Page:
In the past, the Mazda CX-30 has struggled to keep up with some of the competition. This is because it has been restricted to the use of a plain old four-cylinder engine with only 186 hp and 186 lb-ft. Paired with either FWD or AWD, this is only enough to get the subcompact from 0-60 mph in around eight seconds, according to independent test drive reports. This acceleration is on par with similarly powered rivals, like the Ford EcoSport, but falls far short of what turbo-powered competitors are reporting. Top speed maxes out at around 126 mph.
The new 2.5 Turbo model uses a turbocharged four-pot with up to 250 hp and 320 lb-ft, and although Mazda doesn't quote 0-60 times for the CX-30, independent tests place the car at 6.2 seconds. This is slightly quicker than the turbocharged Hyundai Kona, which takes 6.6 seconds, but the upcoming Kona N should upstage the Mazda CX-30's performance. The new power plant is available with AWD only, but it gets the same six-speed automatic transmission as the standard engine. While the auto hasn't disappointed us in the past, it can't match the refinement and responsiveness found in some competitors.
The base engine under the hood of the Mazda CX-30 remains the same 2.5-liter four-pot that debuted last year. Mated to a six-speed automatic transmission, it develops 186 horsepower and 186 lb-ft of torque for the front wheels as standard. Every trim level can upgrade to the all-wheel drivetrain for $1,400. Overall, the powertrain is still capable, with smooth power delivery, but it will feel quite bland if you take the brand-new 2.5 Turbo for a test drive first.
The new top-tier Turbo receives a 2.5L turbocharged four-pot, which finally gives the Mazda CX-30 the kind of horsepower that its rivals taunted it with last year. When burning regular gasoline, it develops 227 hp and 310 lb-ft, but this is boosted to 250 hp and 320 lb-ft if you don't mind paying for premium. The same six-speed automatic transmission does duty in this Mazda CX-30 configuration, but AWD is the only option. Whatever complaints buyers might have had about the Mazda's sluggish performance will quickly be silenced the moment you feel the engine hum to life and surge the subcompact past slower cars on the highway. With 310 lb-ft of torque on tap, this engine loves to deliver twist at low rpms, but can run out of steam at the top of the rev range. Think of it more like a diesel or a luxury powertrain than a hot hatch engine, and the turbo mill doesn't disappoint.
|Mazda CX-30 Trims||Base||Select||Preferred||Premium||Turbo||Turbo Premium||Turbo Premium Plus|
|Mazda CX-30 Engines||2.5L Inline-4 Gas||2.5L Inline-4 Gas||2.5L Inline-4 Gas||2.5L Inline-4 Gas||2.5L Turbo Inline-4 Gas||2.5L Turbo Inline-4 Gas||2.5L Turbo Inline-4 Gas|
|Mazda CX-30 Horsepower||186 hp @ 6000 rpm||186 hp @ 6000 rpm||186 hp @ 6000 rpm||186 hp @ 6000 rpm||227 hp @ 5000 rpm||227 hp @ 5000 rpm||227 hp @ 5000 rpm|
|Mazda CX-30 Transmissions||6-Speed Automatic||6-Speed Automatic||6-Speed Automatic||6-Speed Automatic||6-Speed Automatic||6-Speed Automatic||6-Speed Automatic|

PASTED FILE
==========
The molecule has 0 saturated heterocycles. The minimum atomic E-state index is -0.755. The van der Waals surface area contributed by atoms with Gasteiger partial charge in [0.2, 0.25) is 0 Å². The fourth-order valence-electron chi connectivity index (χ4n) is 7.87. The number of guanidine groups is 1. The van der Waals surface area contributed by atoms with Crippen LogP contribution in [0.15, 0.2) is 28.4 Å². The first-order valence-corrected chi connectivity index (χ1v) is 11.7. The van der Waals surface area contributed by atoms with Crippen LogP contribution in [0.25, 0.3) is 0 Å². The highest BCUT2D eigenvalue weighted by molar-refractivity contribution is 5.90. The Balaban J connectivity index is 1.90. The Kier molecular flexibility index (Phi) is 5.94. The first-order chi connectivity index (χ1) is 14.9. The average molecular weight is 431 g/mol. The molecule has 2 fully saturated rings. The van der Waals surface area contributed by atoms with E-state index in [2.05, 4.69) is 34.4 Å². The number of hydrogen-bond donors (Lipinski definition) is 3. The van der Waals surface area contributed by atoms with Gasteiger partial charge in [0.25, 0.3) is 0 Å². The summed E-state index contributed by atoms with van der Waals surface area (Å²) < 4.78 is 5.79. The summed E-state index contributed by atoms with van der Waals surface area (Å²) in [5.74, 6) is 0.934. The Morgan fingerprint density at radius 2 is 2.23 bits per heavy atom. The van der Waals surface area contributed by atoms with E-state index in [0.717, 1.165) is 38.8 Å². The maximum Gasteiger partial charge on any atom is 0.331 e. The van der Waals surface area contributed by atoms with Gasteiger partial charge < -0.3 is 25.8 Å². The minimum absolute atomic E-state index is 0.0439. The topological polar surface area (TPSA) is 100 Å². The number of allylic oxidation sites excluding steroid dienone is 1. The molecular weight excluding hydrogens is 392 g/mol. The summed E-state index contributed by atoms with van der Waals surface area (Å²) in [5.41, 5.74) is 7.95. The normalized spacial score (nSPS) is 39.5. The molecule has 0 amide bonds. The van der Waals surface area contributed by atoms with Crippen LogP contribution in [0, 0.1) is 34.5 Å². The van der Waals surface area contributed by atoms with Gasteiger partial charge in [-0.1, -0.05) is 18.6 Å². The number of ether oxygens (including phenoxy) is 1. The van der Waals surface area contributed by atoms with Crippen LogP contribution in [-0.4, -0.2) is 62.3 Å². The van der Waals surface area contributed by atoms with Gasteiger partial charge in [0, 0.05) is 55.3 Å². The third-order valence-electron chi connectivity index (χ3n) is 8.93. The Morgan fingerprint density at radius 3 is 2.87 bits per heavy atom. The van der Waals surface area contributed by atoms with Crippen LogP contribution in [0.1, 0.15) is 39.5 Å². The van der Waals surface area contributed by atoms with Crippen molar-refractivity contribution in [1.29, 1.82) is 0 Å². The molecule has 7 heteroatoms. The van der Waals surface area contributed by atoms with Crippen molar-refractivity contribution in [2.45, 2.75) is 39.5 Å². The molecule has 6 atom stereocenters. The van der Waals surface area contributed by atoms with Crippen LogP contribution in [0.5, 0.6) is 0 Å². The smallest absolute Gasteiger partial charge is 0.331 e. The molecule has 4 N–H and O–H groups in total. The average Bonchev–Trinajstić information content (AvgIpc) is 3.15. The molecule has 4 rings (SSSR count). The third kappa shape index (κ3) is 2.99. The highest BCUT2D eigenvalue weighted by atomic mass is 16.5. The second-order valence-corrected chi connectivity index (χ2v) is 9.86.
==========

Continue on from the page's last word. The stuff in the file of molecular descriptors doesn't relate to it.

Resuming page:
|Mazda CX-30 Drivetrains||AWD|
Constructed on the frame of the sporty Mazda 3, the CX-30 handles more like a car than a burly SUV, which is not all that surprising, considering its tight subcompact dimensions. Naturally, it rides higher than a sedan or hatchback, which gives the driver better visibility and more confidence. Still, its small size and sleek design allow it to be more playful than a traditional high-rider.
Steering is tight and direct, but light enough to facilitate nimble maneuvers when you need to snag that last parking spot at the mall. Pick up some speed and it gains a little heft, though feedback remains limited. Selecting Sport mode from the drive options tightens up throttle responses to turn up the fun level of the CUV, but the steering weight remains unchanged.
Ride comfort is adequate though not luxurious, given the size of the vehicle. The rear torsion beam suspension is the lone weak point, causing the back end to go jolting into the air over large bumps and crests in the road. But wind and road noise are well managed without needing to turn the sound system up to full blast. The available all-wheel drivetrain is great for slippery road conditions, but given the limited ground clearance, unaggressive tires, and overall city-friendly design of the CX-30, it is not advised that you take it off-road, even though the i-Activ system does include off-road traction assist.
Small SUVs boast pretty good gas mileage figures, and the CX-30 is on par with rivals in terms of economy. In its base FWD guise, it returns an EPA-estimated 25/33/28 miles per gallon across the city/highway/combined cycles. Naturally, upgrading to the optional all-wheel drivetrain sees these figures drop nominally to 24/31/26 mpg. The turbo model is only slightly less economical, rated at 22/30/25. We observed around 22.5 mpg in mostly city driving. The regular FWD models receive a 13.5-gallon fuel tank, while AWD variants get a smaller 12.7-gallon tank. This allows them to roam for 378 miles and 330 miles, respectively.